No aspect of design seems to get the popular press more feverish than logos. And the Olympics, rolling around as it does every couple of years (Winter included) and having a wider reach than almost any other brand, provides a practically unfathomable well of discussion for people who otherwise couldn’t give two shits about branding. Well, except for when they rename a favourite chocolate bar.
This week saw Budapest unveil its logo and brand for its 2024 bid to host the Summer games and very nice it is too. I suppose.
It’s just so very, Olympic-y. It’s pretty safe, uses the rings in a fun, if not particularly interesting way and can be successfully applied to a whole range of material (check out Design Week’s article ) but it’s just so… bland.
Aside from this, I would be a little concerned also about how the logo, featuring as it does a standing figure would work for the Paralympics. I know the figure is supposed to represent this statue, which overlooks the city but still.
Also, there was/is a really good restaurant in the citadel behind it. Try the risotto. I digress.
Tokyo’s Olympics still hasn’t got a logo (25/04 – update, yes it has) after the whole plagiarism row but it’s clear that they’re not going to add anything particularly earth-shattering to Olympic logo canon which is a shame when there are so many possibilities in a country with such a beautiful and rich aesthetic heritage.
Digital Synopsis has a round up of past Olympic logos and to my mind, it’s pretty obvious which one stands out. London 2012 is a remarkable piece of branding work. It was at the time largely considered an abject failure but its versatility, scope and sheer standout makes it a work of minor genius.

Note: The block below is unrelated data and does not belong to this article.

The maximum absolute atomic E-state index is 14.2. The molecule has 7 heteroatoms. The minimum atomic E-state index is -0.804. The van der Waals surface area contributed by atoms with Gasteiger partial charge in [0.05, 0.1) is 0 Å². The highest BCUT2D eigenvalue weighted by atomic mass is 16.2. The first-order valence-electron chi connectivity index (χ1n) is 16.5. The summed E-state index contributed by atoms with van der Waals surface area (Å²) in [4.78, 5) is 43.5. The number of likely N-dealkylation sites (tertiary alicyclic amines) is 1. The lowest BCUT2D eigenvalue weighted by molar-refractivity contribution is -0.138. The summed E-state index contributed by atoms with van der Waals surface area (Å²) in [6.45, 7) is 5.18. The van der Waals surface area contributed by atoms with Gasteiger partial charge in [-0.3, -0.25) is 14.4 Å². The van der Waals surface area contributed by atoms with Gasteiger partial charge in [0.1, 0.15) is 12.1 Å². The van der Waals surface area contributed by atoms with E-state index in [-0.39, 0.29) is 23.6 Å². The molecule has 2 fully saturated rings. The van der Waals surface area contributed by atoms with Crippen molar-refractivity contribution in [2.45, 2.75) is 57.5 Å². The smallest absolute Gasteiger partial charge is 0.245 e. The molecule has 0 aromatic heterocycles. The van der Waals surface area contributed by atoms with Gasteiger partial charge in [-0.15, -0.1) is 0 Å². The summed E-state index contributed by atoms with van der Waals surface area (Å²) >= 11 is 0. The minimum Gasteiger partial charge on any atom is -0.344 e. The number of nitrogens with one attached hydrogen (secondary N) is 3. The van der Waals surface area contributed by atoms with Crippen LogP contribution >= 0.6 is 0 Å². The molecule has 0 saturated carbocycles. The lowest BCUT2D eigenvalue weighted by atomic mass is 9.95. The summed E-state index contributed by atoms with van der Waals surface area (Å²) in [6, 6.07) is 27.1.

I think what people loathe about it is that it seems so unconsidered, so random. Comments from the time seem to mostly be of the “my kid could do better than that” variety but they don’t take into account how it was supposed to be used. It’s not difficult to find examples of how the brand and logo in use proved what a smart piece of work it was and is.
When going through a couple of old comments sections for this post I read comments that cited the logo as an example of how the government, the designer and the Olympics themselves held the British people in contempt. The fact that people think this at all speaks to the work’s success. It’s a virtual two fingers, a tiny island of punk aesthetic in a sea of habitual orthodoxy. And in this, it captures a facet of our national personality perfectly.
So go bold, Olympic logo designers. Show your captive, worldwide audience what you can really do and screw the haters. It’s Wolff Olins’ ironically timeless London 2012 they will be talking about in design schools in thirty years’ time. Rio 2016 will barely be a foot-note in logo history by the time Tokyo 2020 rolls around.